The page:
A timing recovery module 1018 performs timing recovery and provides one or more clock signals 1019 to the ADC converter array 108. In an embodiment, the timing recovery module 1018 operates the N lower speed ADCs 1012-1 through 1012-N in a staggered, or interleaved fashion. In other words, different phases of the clock signals 1019 are provided to each of the ADCs 1012-1 through 1012-N. The different phases are staggered from one another so that each ADC 1012-1 through 1012-N samples a different portion or phase of the data signal 102. Interleaved samples 104-1 through 104-N from the ADCs 1012-1 through 1012-N are aligned by a retiming module 1016. Further signal processing is performed in the M-path DSP 110.

Example operation of the DSP-based parallel receiver 100 illustrated in FIG. 10A is now described for a case where the optical data signal 102 is a 10 gigabit per second data signal and the ADC converter array 108 includes eight ADCs 1012 (in other words, N=8 in this example), each operating at approximately 1250 MHz. The timing recovery module 1018 outputs a 1250 MHz, eight-phase clock signal 1019 on a bus, one phase for each of the ADCs 1012-1 through 1012-N. The eight-phase clock signal 1019 operates the ADCs 1012-1 through 1012-N at 1250 MHz, separated in phase from one another by 45 degrees (i.e., 360 degrees/8 phases), in this example.

A parallel DSP-based receiver in accordance with the invention is useful for receiving high data rate signals including, without limitation, optical and/or electrical high data rate signals. A high data rate DSP-based receiver in accordance with the invention is useful for lower data rate applications as well.

In an embodiment, the timing recovery module 1018 includes an individual timing recovery loop for each of the ADC paths defined by the ADCs 1012-1 through 1012-N. Individual timing recovery loops are described below.

FIG. 10B illustrates an example implementation of the parallel DSP-based receiver 100 illustrated in FIG. 10A, wherein the ADC 108 is a 4-path ADC 108 and the DSP 110 is an 8-path DSP 110 (i.e., N=4, M=8, and k=2).

The example 8-path DSP 110 includes an 8-path parallel FFE 1020 and an 8-path parallel Viterbi decoder 1022. Example implementations of parallel Viterbi decoders are described below. Additional example implementations of the M-path DSP 110 are provided below. The present invention is not, however, limited to these examples. Based on the description herein, one skilled in the relevant art(s) will understand that other N-path ADC and/or M-path DSP configurations are possible.

In FIG. 10B, the retiming module 1016 provides samples of the retimed signals to the parallel feedforward equalizer 1020, as well as to the timing recovery module 1018 and to the AGC 1010, as illustrated by the dotted lines.

In FIG. 10B the receiver 100 is illustrated with a programmable gain amplifier 1008 and an automatic gain control 1010. Implementation examples and operation of these components are described below.

In an embodiment, a parallel receiver in accordance with the invention is designed to receive a single electrical and/or optical data signal. Alternatively, a parallel receiver in accordance with the invention is designed to receive multiple electrical and/or optical data signals. In such an embodiment, the receiver 100 is repeated for each data signal 102. Each repetition of a parallel multi-path DSP-based receiver is referred to herein as a slice, each slice having one or more parallel ADC and/or DSP paths.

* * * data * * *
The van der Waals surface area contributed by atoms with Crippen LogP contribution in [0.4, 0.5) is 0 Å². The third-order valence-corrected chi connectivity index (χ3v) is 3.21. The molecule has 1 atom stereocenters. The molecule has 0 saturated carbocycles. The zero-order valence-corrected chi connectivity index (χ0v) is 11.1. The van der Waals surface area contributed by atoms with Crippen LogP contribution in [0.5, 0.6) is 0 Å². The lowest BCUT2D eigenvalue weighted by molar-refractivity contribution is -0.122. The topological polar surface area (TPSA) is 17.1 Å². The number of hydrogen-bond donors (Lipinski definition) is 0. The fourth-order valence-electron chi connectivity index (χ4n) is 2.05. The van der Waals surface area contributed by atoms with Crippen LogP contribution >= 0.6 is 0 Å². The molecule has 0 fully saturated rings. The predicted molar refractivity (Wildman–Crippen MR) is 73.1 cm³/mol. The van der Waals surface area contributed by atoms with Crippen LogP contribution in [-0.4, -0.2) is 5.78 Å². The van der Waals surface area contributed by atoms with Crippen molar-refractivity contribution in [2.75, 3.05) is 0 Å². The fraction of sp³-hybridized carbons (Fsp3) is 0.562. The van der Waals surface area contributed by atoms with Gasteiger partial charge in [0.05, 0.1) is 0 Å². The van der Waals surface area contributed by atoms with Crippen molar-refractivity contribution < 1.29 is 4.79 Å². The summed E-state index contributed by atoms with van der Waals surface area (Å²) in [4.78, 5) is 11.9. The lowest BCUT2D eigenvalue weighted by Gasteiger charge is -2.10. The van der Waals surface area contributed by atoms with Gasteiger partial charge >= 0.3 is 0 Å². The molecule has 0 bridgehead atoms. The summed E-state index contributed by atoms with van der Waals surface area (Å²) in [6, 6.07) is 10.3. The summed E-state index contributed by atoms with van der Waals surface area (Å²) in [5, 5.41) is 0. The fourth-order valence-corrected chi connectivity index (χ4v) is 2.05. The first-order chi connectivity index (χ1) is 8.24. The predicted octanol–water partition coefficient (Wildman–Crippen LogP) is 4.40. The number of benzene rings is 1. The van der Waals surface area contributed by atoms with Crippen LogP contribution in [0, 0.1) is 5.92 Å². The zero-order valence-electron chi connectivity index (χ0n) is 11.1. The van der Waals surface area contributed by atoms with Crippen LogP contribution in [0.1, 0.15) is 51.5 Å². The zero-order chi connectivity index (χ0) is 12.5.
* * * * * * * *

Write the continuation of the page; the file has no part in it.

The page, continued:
In an embodiment, the receiver 100, illustrated in FIG. 1A and/or FIG. 1B, is implemented with one or more track and hold devices. For example, FIG. 11A illustrates a block diagram of a portion of an example optical receiver including a track-and-hold device 1102 controlled by a clock generator 1104. The track and hold device provides a constant analog value to the ADC 108. One skilled in the relevant art(s) will understand that the track and hold device 1102 and clock generator 1104 can be implemented in an electrical data receiver as well.

In an embodiment, the multi-path receiver 100, illustrated in FIG. 10A, is implemented with a plurality of track and hold devices. FIG. 11B illustrates a block diagram of a portion of an example parallel receiver including an array 1108 of parallel track and hold devices 1106-1 through 1106-N. As with the track and hold device 1102 in FIG. 11A, the array 1108 may be part of an electrical data signal receiver as illustrated in FIG. 1A, and/or as part of an optical receiver as illustrated in FIG. 1B.

III. Design and Control Considerations

In accordance with parallel multi-path receiver aspects of the invention, one or more of a variety of types of gain and/or phase errors and interleave path mismatches are detected and compensated for. Such errors and mismatches can be compensated for on a path-by-path basis and/or on a system wide basis. Compensation design and control considerations for parallel receivers are now described.

A. Path-Based Timing Recovery and Phase Error Compensation

Referring to FIG. 10A, in an interleaved embodiment, the multi-phase sampling clock 1019 provided by the clock recovery module 1018 is generated by dividing down a higher frequency clock. Imperfections in the clock dividing circuitry, however, potentially lead to phase differences between the paths that depart from the intended value. This error has a systematic component and a random component.

Most of the random component typically originates in the random jitter of the high-frequency clock from which the N-phase sampling clock 1019 is derived. Therefore the random error component tends to be approximately similar for the N interleaved ADCs.